A Flight Into A Small Town

by Terrence Johnson
(Anchorage)

During a period when I was stuck at home with a cold, I downloaded a new flight simulator program and planned my first trip. In looking at the map, which the program provided, I was surprised to see that it only offered one other landing strip at the small town of Wimmoth. To get there, I had to climb in the clouds over the mountains visually and accomplish my let down the same over a large body of water, which was near my destination.


The flight was uneventful, with the exception of a short period when my navigation instruments went dead.

I had a navigation map, which updated my location, and showed me when to let down.

Shortly after regaining the view of the ground, I could see my intended landing strip, with a brightly lit building at its approach end. After landing, I taxied back, hoping to see if anyone was there. As I approached the building, I passed a hanger, with one of its large doors partially open. Proceeding further, I now realized that the lights in the building were no longer lit.

Maybe it had been an error on my part.

Seeing nothing else, I decided to taxi back and investigate the open hanger door. But upon arriving, I was totally amazed to see that now, the hanger doors were also completely closed. I may have been mistaken about the lights being on in the building, but I knew, for a fact, that the hanger door had been partially open.

In wondering how this happened, I decided to shut down my engine so I could look everything over and figure this out. The instructions for the program did not say anything about mysterious happenings. So I opened my canopy, and enjoyed the fresh air, and pondered my situation.

Just when I was about ready to fire up the engine and depart, the hanger door slowly started to open. I could see the hand pushing it.

This was definitely the strangest flight simulator I had ever operated.

As the door opened further, I could see a man's face and body, and soon I could see the others, as they slowly approached my plane. The man, who appeared to be their leader spoke first, thanking me for dropping in, as they always welcomed new members. They asked my name, and I told them Joe, and they invited me to have a cup of coffee with them.

Although I wanted to start the engine and get the hell out of there, I decided that would not be polite thing to do as they were all being very nice. I deplaned and followed them to the building, that now had the lights on. The building and atmosphere was warm and inviting. They asked me questions about my flying history and I told them about my experience in the Air Force.

During the conversation, one man, who I hadn't heard speak before, asked if there had been any events on this flight, which I could not explain. I answered not really, with the exception of my navigation instruments temporarily shutting down. They all looked at each other.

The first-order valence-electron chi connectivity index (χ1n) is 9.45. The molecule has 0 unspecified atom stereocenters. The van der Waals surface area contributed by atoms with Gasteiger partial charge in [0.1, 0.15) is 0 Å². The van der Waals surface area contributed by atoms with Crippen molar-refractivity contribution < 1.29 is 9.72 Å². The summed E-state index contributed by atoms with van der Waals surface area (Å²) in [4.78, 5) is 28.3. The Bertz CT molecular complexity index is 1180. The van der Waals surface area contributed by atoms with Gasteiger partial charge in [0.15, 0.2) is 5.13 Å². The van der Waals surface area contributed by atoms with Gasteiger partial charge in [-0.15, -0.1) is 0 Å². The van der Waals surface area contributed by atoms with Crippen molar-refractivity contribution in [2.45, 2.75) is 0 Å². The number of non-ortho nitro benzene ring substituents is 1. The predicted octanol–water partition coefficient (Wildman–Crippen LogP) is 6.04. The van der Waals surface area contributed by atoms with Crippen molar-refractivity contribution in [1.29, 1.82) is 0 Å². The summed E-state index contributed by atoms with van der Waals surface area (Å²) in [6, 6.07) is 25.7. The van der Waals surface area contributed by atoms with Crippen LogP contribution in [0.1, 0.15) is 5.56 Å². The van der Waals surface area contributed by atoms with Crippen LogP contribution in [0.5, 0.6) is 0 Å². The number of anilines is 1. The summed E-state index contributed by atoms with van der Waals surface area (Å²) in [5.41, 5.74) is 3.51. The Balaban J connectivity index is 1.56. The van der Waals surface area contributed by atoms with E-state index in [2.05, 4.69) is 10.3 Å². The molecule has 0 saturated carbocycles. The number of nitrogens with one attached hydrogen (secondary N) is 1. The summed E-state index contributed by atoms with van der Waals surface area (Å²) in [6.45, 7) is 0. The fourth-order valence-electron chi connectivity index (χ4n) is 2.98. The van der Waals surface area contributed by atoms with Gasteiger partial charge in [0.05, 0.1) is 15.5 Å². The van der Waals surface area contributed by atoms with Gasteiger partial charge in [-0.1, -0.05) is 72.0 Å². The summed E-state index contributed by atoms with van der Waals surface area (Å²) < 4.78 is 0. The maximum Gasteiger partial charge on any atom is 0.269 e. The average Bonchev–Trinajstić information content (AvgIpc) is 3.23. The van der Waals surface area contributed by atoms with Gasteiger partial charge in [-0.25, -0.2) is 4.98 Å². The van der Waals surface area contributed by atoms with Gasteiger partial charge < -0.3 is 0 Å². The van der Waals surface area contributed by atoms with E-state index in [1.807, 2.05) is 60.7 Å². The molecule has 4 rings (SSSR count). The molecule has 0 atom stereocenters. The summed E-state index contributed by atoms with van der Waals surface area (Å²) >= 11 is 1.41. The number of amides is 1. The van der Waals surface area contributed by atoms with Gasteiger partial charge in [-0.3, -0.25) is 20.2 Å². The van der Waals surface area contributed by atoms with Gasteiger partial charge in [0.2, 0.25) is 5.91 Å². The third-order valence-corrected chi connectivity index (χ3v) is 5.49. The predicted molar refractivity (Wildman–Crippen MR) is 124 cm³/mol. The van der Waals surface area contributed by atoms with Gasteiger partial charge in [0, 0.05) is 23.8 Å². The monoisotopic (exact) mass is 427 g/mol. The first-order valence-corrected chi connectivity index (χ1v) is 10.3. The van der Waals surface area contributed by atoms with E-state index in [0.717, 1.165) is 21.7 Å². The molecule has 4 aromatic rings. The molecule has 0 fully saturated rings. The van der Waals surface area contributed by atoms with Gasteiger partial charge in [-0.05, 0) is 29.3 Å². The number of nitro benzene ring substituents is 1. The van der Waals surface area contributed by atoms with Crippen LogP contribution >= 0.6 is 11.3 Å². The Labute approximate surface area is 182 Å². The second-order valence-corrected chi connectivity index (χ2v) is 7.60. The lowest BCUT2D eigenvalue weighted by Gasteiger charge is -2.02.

Glancing at the clock, I told them that I had to be getting back to avoid having to fly in the dark. Before leaving though, I wanted to ask them a question, why had they referred to me as a new member.

Everyone grew quiet, and then their leader Charles spoke up. Joe, why don't you have a seat and I'll explain it to you. That error in your navigation system didn't occur within your aircraft, that was where you flew into a mountain embedded in the clouds.

I shook my head and said, What in the world were you guys talking about, I shouted, I was only playing a flight simulator, not actually flying a plane in the air, so that can't be.

Well that's the way it used to be, said Charles. Then the master planner and we, all got together, and decided that the only way to make flying safer, was if you pilots started flying a simulator seriously, was to make flying a simulator like flying a real plane, where you were held responsible for actions, whether on the ground and in the air.

This was all bullshit, I wasn't going to die from a simple screw up in a simulator. I was going to get in my plane and fly the hell out of this crazy place. Other members voiced their complaints, but Charles, their leader spoke up and said, "Let's have Joe, learn by himself."

I ran all the way to my plane and fired up the engine, and soon I was on my takeoff leg with a big smile on my face. But as I passed over the departure fence, I realized that I was no longer departing, but on short final for landing. I tried every option, turning 90 degrees right and 90 degrees to left but always ended up on short final. With my gas running low and after numerous attempts, I put her on the ground and it took me a long time to resigned myself to my new life or death. This was where I would spend my eternity and I had the opportunity to meet many new members.

Always fly safe, in the air and on the ground.

Terrence Johnson. Dec 2016

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